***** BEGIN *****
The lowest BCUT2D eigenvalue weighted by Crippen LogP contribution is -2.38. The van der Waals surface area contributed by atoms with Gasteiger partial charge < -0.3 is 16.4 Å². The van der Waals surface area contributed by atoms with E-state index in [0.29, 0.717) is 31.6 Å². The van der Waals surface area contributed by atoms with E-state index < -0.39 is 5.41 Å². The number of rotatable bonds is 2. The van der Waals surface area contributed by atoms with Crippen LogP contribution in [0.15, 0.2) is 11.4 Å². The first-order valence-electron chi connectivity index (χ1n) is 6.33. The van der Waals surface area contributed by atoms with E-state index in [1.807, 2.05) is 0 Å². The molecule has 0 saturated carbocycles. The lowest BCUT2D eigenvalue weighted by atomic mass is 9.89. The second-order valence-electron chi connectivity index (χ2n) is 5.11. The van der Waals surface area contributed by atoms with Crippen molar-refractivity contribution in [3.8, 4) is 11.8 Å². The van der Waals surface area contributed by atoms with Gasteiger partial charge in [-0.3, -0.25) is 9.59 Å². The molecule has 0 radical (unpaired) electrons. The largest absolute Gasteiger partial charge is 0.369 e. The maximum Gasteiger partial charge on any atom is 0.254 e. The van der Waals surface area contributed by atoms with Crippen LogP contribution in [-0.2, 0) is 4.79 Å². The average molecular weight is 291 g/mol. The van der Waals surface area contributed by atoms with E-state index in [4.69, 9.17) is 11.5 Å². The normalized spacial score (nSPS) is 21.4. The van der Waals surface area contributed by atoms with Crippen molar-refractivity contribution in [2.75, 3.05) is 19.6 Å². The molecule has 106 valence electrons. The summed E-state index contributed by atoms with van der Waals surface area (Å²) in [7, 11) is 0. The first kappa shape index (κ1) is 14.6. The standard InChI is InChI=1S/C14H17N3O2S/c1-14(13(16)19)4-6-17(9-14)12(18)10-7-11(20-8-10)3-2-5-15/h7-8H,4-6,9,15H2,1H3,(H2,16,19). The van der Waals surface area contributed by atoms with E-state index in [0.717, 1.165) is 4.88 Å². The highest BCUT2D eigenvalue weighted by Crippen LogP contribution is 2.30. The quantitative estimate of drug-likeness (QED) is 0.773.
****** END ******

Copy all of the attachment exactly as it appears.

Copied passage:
The lowest BCUT2D eigenvalue weighted by Crippen LogP contribution is -2.38. The van der Waals surface area contributed by atoms with Gasteiger partial charge < -0.3 is 16.4 Å². The van der Waals surface area contributed by atoms with E-state index in [0.29, 0.717) is 31.6 Å². The van der Waals surface area contributed by atoms with E-state index < -0.39 is 5.41 Å². The number of rotatable bonds is 2. The van der Waals surface area contributed by atoms with Crippen LogP contribution in [0.15, 0.2) is 11.4 Å². The first-order valence-electron chi connectivity index (χ1n) is 6.33. The van der Waals surface area contributed by atoms with E-state index in [1.807, 2.05) is 0 Å². The molecule has 0 saturated carbocycles. The lowest BCUT2D eigenvalue weighted by atomic mass is 9.89. The second-order valence-electron chi connectivity index (χ2n) is 5.11. The van der Waals surface area contributed by atoms with Crippen molar-refractivity contribution in [3.8, 4) is 11.8 Å². The van der Waals surface area contributed by atoms with Gasteiger partial charge in [-0.3, -0.25) is 9.59 Å². The molecule has 0 radical (unpaired) electrons. The largest absolute Gasteiger partial charge is 0.369 e. The maximum Gasteiger partial charge on any atom is 0.254 e. The van der Waals surface area contributed by atoms with Crippen LogP contribution in [-0.2, 0) is 4.79 Å². The average molecular weight is 291 g/mol. The van der Waals surface area contributed by atoms with E-state index in [4.69, 9.17) is 11.5 Å². The normalized spacial score (nSPS) is 21.4. The van der Waals surface area contributed by atoms with Crippen molar-refractivity contribution in [2.75, 3.05) is 19.6 Å². The molecule has 106 valence electrons. The summed E-state index contributed by atoms with van der Waals surface area (Å²) in [7, 11) is 0. The first kappa shape index (κ1) is 14.6. The standard InChI is InChI=1S/C14H17N3O2S/c1-14(13(16)19)4-6-17(9-14)12(18)10-7-11(20-8-10)3-2-5-15/h7-8H,4-6,9,15H2,1H3,(H2,16,19). The van der Waals surface area contributed by atoms with E-state index in [0.717, 1.165) is 4.88 Å². The highest BCUT2D eigenvalue weighted by Crippen LogP contribution is 2.30. The quantitative estimate of drug-likeness (QED) is 0.773.